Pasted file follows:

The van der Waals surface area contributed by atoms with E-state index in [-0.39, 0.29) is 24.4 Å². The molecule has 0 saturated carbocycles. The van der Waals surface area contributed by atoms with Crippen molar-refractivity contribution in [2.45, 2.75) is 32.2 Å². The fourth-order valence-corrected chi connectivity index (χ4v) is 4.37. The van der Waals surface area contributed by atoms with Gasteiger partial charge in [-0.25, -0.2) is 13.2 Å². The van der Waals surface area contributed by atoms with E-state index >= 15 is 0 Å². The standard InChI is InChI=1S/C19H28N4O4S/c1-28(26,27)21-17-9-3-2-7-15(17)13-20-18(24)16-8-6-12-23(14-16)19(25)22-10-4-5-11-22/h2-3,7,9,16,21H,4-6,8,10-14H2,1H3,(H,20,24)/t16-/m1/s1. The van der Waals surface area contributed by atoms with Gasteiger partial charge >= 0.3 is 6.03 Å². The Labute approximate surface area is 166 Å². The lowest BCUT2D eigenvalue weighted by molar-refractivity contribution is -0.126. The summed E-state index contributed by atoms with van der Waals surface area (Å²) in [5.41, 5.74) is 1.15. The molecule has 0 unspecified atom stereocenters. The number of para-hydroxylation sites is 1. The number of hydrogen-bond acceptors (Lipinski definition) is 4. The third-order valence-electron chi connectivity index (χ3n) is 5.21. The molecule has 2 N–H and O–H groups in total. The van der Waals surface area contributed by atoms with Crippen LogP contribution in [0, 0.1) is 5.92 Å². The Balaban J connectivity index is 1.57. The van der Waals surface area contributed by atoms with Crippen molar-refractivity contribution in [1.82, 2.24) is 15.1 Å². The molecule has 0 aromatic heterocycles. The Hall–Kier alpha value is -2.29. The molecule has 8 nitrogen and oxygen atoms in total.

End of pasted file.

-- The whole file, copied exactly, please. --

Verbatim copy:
The van der Waals surface area contributed by atoms with E-state index in [-0.39, 0.29) is 24.4 Å². The molecule has 0 saturated carbocycles. The van der Waals surface area contributed by atoms with Crippen molar-refractivity contribution in [2.45, 2.75) is 32.2 Å². The fourth-order valence-corrected chi connectivity index (χ4v) is 4.37. The van der Waals surface area contributed by atoms with Gasteiger partial charge in [-0.25, -0.2) is 13.2 Å². The van der Waals surface area contributed by atoms with E-state index >= 15 is 0 Å². The standard InChI is InChI=1S/C19H28N4O4S/c1-28(26,27)21-17-9-3-2-7-15(17)13-20-18(24)16-8-6-12-23(14-16)19(25)22-10-4-5-11-22/h2-3,7,9,16,21H,4-6,8,10-14H2,1H3,(H,20,24)/t16-/m1/s1. The van der Waals surface area contributed by atoms with Gasteiger partial charge >= 0.3 is 6.03 Å². The Labute approximate surface area is 166 Å². The lowest BCUT2D eigenvalue weighted by molar-refractivity contribution is -0.126. The summed E-state index contributed by atoms with van der Waals surface area (Å²) in [5.41, 5.74) is 1.15. The molecule has 0 unspecified atom stereocenters. The number of para-hydroxylation sites is 1. The number of hydrogen-bond acceptors (Lipinski definition) is 4. The third-order valence-electron chi connectivity index (χ3n) is 5.21. The molecule has 2 N–H and O–H groups in total. The van der Waals surface area contributed by atoms with Crippen LogP contribution in [0, 0.1) is 5.92 Å². The Balaban J connectivity index is 1.57. The van der Waals surface area contributed by atoms with Crippen molar-refractivity contribution in [1.82, 2.24) is 15.1 Å². The molecule has 0 aromatic heterocycles. The Hall–Kier alpha value is -2.29. The molecule has 8 nitrogen and oxygen atoms in total.